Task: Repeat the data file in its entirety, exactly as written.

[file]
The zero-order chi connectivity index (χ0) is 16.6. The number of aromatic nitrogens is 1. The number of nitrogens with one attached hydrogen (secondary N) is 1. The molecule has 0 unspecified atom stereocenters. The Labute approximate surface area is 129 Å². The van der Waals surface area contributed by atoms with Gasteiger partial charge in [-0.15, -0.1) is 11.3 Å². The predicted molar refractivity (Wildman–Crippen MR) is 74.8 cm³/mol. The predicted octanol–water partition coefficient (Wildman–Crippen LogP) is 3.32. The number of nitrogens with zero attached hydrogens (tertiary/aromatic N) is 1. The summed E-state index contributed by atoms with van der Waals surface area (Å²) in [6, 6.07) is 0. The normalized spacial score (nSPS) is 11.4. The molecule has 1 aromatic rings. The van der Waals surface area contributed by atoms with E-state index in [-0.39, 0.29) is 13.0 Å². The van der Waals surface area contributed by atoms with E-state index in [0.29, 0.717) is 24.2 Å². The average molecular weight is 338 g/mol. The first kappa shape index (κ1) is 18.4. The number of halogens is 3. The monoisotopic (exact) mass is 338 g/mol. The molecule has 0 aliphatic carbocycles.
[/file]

The zero-order chi connectivity index (χ0) is 16.6. The number of aromatic nitrogens is 1. The number of nitrogens with one attached hydrogen (secondary N) is 1. The molecule has 0 unspecified atom stereocenters. The Labute approximate surface area is 129 Å². The van der Waals surface area contributed by atoms with Gasteiger partial charge in [-0.15, -0.1) is 11.3 Å². The predicted molar refractivity (Wildman–Crippen MR) is 74.8 cm³/mol. The predicted octanol–water partition coefficient (Wildman–Crippen LogP) is 3.32. The number of nitrogens with zero attached hydrogens (tertiary/aromatic N) is 1. The summed E-state index contributed by atoms with van der Waals surface area (Å²) in [6, 6.07) is 0. The normalized spacial score (nSPS) is 11.4. The molecule has 1 aromatic rings. The van der Waals surface area contributed by atoms with E-state index in [-0.39, 0.29) is 13.0 Å². The van der Waals surface area contributed by atoms with E-state index in [0.29, 0.717) is 24.2 Å². The average molecular weight is 338 g/mol. The first kappa shape index (κ1) is 18.4. The number of halogens is 3. The monoisotopic (exact) mass is 338 g/mol. The molecule has 0 aliphatic carbocycles.